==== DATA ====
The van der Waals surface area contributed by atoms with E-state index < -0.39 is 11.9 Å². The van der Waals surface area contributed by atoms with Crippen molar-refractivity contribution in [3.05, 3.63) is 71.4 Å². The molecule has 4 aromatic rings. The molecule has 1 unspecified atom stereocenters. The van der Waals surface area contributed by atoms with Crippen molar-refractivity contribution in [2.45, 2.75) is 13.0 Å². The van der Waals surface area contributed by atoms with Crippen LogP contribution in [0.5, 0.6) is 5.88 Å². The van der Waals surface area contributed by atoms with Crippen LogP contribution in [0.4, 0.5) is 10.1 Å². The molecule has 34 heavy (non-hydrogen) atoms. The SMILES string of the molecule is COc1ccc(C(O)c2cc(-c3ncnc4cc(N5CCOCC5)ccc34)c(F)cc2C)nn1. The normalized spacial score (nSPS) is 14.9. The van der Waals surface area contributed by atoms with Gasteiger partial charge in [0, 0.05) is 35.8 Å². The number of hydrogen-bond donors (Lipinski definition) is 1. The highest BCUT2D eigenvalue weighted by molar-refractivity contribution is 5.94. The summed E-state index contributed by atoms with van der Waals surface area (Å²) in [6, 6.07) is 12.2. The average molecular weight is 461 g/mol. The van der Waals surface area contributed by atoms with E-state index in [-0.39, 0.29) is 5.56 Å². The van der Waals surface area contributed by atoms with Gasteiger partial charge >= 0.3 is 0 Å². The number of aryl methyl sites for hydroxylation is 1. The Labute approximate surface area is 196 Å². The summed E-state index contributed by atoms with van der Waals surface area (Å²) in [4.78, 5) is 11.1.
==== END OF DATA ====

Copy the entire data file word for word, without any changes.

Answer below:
The van der Waals surface area contributed by atoms with E-state index < -0.39 is 11.9 Å². The van der Waals surface area contributed by atoms with Crippen molar-refractivity contribution in [3.05, 3.63) is 71.4 Å². The molecule has 4 aromatic rings. The molecule has 1 unspecified atom stereocenters. The van der Waals surface area contributed by atoms with Crippen molar-refractivity contribution in [2.45, 2.75) is 13.0 Å². The van der Waals surface area contributed by atoms with Crippen LogP contribution in [0.5, 0.6) is 5.88 Å². The van der Waals surface area contributed by atoms with Crippen LogP contribution in [0.4, 0.5) is 10.1 Å². The molecule has 34 heavy (non-hydrogen) atoms. The SMILES string of the molecule is COc1ccc(C(O)c2cc(-c3ncnc4cc(N5CCOCC5)ccc34)c(F)cc2C)nn1. The normalized spacial score (nSPS) is 14.9. The van der Waals surface area contributed by atoms with Gasteiger partial charge in [0, 0.05) is 35.8 Å². The number of hydrogen-bond donors (Lipinski definition) is 1. The highest BCUT2D eigenvalue weighted by molar-refractivity contribution is 5.94. The summed E-state index contributed by atoms with van der Waals surface area (Å²) in [6, 6.07) is 12.2. The average molecular weight is 461 g/mol. The van der Waals surface area contributed by atoms with E-state index in [-0.39, 0.29) is 5.56 Å². The van der Waals surface area contributed by atoms with Gasteiger partial charge >= 0.3 is 0 Å². The number of aryl methyl sites for hydroxylation is 1. The Labute approximate surface area is 196 Å². The summed E-state index contributed by atoms with van der Waals surface area (Å²) in [4.78, 5) is 11.1.